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|The Scorch Trials|
dir Wes Ball
scr TS Nowlin
prd Marty Bowen, Eddie Gamarra, Wyck Godfrey, Ellen Goldsmith-Vein, Joe Hartwick Jr, Lee Stollman
with Dylan O'Brien, Kaya Scodelario, Rosa Salazar, Thomas Brodie-Sangster, Jacob Lofland, Ki Hong Lee, Dexter Darden, Patricia Clarkson, Aidan Gillen, Giancarlo Esposito, Lili Taylor, Barry Pepper
release UK 10.Sep.15, US 18.Sep.15
15/US Fox 2h11
Immunes on the run: Scodelario, Lee, Brodie-Sangster and O'Brien
|R E V I E W B Y R I C H C L I N E|
James Dashner's teen-dystopia trilogy continues in what's essentially a string of rather uninspired action set-pieces. Without a connective plot or compelling characters, the film feels oddly lifeless. And the real problem is that nothing in the film feels original or surprising.
After escaping the maze, Thomas (O'Brien) and his pals (Scodelario, Brodie-Sangster, Lee and Darden) are rescued from the scorched earth by Janson (Gillen) and integrated into his community of young people. Then Aris (Lofland) shows Thomas that something nefarious is going on, sparking an escape plan. On the run in the ruins of a city, they meet Brenda (Salazar) and her minder Jorge (Esposito), then head into the mountains in search of a safe haven from both the controlling WCKD organisation and the infected former humans marauding across the land.
The name of the corporation is about as subtle as this movie gets, and the story is essentially cut-and-pasted from every post-apocalyptic film ever made. Each action sequence feels vaguely familiar, and what happens is never very exciting, because the characters are so sketchy. The bright young actors do what they can, and they're enjoyable to watch, but it's difficult to care when the roles are story points rather than actual people. At least the veteran cast members have fun chomping on the scenery.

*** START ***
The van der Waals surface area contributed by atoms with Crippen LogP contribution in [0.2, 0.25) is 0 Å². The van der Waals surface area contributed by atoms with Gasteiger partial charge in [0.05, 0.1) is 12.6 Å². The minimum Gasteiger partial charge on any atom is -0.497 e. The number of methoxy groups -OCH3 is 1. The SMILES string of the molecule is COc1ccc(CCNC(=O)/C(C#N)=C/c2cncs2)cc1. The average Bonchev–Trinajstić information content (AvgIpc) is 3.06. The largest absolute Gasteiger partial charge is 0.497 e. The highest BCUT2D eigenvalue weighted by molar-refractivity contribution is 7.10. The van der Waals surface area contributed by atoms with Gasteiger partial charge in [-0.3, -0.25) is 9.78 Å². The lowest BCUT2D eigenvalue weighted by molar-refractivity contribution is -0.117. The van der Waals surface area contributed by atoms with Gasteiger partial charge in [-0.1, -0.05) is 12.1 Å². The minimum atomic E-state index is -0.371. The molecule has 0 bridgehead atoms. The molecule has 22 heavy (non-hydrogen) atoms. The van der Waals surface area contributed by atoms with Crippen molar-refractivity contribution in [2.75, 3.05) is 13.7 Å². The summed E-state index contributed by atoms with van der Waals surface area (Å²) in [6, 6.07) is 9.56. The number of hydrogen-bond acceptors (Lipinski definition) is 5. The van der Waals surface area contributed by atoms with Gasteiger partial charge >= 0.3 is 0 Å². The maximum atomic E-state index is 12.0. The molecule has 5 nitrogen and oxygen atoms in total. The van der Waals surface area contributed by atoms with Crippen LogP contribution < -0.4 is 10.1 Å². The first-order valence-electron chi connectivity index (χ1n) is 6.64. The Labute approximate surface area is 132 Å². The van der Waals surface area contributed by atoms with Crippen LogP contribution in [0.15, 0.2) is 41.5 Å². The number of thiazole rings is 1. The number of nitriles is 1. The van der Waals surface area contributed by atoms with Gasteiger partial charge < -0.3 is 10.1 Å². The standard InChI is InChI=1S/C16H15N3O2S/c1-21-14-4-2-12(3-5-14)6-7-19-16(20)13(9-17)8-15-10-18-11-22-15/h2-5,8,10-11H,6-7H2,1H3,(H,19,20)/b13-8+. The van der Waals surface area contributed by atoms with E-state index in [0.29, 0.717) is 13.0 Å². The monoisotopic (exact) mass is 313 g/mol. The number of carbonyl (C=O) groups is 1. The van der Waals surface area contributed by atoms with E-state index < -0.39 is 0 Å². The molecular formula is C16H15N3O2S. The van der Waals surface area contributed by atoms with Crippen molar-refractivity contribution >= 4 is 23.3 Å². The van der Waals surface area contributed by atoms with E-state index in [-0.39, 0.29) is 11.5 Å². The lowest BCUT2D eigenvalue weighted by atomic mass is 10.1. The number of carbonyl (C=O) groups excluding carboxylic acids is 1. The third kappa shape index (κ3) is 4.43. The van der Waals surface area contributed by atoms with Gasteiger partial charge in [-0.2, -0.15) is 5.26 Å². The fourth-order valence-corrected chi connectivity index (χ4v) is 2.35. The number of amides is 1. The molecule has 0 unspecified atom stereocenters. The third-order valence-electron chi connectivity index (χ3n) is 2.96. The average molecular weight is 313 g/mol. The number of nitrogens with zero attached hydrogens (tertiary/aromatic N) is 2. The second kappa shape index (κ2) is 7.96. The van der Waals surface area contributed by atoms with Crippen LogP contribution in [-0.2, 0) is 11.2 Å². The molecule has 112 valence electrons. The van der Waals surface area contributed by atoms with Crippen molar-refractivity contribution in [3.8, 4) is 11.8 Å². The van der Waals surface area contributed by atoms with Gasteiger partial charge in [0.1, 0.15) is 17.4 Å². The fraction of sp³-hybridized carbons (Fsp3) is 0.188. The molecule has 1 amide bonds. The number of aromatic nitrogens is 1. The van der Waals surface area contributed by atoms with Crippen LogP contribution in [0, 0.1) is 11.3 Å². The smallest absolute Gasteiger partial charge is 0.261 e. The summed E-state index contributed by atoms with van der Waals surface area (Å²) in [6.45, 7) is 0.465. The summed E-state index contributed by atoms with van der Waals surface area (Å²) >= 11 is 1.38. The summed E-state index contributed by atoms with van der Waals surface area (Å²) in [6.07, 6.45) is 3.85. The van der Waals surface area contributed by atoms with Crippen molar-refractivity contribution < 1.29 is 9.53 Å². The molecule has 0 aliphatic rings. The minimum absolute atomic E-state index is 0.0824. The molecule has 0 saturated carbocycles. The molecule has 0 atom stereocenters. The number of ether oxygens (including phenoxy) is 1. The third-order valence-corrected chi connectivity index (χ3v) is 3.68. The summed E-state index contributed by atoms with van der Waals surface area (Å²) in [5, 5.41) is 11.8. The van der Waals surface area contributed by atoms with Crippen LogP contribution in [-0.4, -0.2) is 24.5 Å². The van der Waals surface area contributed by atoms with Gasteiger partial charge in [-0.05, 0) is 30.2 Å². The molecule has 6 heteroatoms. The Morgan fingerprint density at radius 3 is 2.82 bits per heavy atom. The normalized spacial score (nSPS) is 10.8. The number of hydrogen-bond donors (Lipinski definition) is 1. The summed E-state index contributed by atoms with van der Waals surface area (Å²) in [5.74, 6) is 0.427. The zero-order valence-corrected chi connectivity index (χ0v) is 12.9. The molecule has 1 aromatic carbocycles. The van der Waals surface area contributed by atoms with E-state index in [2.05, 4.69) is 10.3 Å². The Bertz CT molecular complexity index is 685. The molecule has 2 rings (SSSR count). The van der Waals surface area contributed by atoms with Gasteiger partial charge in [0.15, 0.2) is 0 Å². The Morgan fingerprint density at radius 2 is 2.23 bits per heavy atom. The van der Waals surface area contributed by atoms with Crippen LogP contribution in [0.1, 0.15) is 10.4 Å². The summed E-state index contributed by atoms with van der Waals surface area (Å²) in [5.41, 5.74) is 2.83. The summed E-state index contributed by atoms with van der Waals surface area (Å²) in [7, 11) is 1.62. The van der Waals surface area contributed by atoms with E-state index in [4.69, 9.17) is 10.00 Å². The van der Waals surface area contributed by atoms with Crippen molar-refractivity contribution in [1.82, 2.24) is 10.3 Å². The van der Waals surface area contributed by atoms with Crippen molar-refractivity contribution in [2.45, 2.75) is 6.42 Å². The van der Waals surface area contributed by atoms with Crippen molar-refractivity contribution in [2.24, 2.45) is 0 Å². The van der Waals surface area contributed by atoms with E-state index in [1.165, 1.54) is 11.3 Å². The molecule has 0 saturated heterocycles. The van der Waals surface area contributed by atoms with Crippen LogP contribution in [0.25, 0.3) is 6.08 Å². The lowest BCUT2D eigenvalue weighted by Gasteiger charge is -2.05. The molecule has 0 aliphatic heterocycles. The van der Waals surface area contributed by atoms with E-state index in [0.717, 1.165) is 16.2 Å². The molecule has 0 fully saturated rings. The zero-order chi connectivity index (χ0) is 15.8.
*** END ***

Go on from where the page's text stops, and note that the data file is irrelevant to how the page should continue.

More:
As with the first movie, this episode is packed with mythological nonsense given ominous names like the Cranks (the infected) or the Right Arm (a rumoured rebel group). As title suggests, this chapter is another test for these plucky young people who happen to be immune to the Flare, the disease that has turned the world in to a zombie nightmare following climate catastrophe. Of course, further details emerge about how WCKD uses hideous methods on these kids to find a cure.
Director Ball and writer Nowlin are so caught up in this world that they simply can't make it accessible. Action sequences are jarringly incoherent, utterly lacking in any sense of pace or invention. The one exciting scene, set in a tilting skyscraper, is lifted from Transformers 3. And none of the characters or relationships manage to resonate. As it lurches through what feel like videogame levels, it's almost impossible for a non-fan to maintain any level of interest in where this might be going. And yet, The Death Cure is already on its way.
|R E A D E R R E V I E W S|
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© 2015 by Rich Cline, Shadows on the Wall|
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